You’re going to see it mentioned time and again this week. I was among the many who got burned last year picking the home team in the Divisional round of the NFL playoffs. They were 0-4 ATS.
I certainly won’t be shying away from taking the home side in the two AFC Divisional games this weekend. These are two of the best teams ever assembled: the New England Patriots and the Indianapolis Colts. They are so good that I have no problem taking New England (-13) over Jacksonville and Indianapolis (-9) over San Diego.
The bye week is the reason home teams (last year notwithstanding) have traditionally done well in this round. It’s going to be of particular use to the Colts, who had a number of nagging injuries on offense and needed the rest. And it’ll be very difficult indeed to out-coach Bill Belichick and Tony Dungy when they’ve had an extra week to prepare.
Brady’s chances of breaking Manning’s record are very closely related to Moss’ chances of breaking Rice’s record. With 48 scoring throws through the Pats’ first 15 games, and with the team chasing down a perfect season, New England will play for history Saturday night vs. the Giants. And to win, the Patriots must throw the ball.
One factor that could work against Brady and Moss might be the elements on a late December evening in Jersey, where the wind can make throwing the ball very tough. The Giants gave up big yardage and points to Dallas and Green Bay early this season, but since then the G-Men defense hasn’t been too bad, and they rank in the top 10 against the pass.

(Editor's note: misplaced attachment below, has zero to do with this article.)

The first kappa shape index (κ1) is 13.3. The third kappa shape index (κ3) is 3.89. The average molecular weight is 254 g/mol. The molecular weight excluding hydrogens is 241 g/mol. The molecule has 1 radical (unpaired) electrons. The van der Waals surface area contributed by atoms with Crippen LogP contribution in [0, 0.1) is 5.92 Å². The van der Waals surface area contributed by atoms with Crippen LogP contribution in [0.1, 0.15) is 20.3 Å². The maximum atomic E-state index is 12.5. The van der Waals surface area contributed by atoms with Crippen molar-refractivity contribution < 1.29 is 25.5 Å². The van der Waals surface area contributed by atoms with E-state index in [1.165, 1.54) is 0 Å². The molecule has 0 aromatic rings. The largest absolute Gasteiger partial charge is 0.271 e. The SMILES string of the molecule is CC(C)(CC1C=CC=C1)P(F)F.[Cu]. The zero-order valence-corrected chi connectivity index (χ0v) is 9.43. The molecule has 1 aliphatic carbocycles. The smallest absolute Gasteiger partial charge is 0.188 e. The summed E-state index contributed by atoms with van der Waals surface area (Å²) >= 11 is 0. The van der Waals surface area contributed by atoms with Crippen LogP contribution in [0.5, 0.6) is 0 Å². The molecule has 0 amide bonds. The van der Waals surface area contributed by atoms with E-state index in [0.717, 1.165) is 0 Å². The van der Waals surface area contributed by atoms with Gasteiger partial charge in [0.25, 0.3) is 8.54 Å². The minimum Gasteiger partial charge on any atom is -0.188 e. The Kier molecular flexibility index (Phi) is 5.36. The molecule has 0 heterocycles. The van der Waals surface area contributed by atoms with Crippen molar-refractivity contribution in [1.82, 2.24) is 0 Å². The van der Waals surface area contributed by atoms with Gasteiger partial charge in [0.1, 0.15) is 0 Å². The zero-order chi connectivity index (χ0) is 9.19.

Of course, they haven’t run up against anything like the Brady bunch. Given any chance whatsoever, Belichick will get both his QB and his slender WR their records.
Football is very much a coach’s game. Arizona fans can attest to that; Ken Whisenhunt has come in from Pittsburgh and led the Cardinals to three straight paydays. But at 1-2 straight up, it’s doubtful Whisenhunt will get the credit he deserves when it comes time for voters to pick their Coach of the Year.
That honor usually goes to teams with very good win-loss records, often in turnaround years. Based on those criteria, the leading candidates thus far would be Pittsburgh’s Mike Tomlin and Green Bay’s Mike McCarthy, each sitting at 3-0 after their respective clubs went 8-8 last season.
McCarthy is doing more with less, and the Packers are a feel-good story in the press (which votes for the award, mind you), so he probably has the advantage at this point. But in reality, 2003 winner Bill Belichick should take the award just about every year. His colleagues would begrudgingly agree.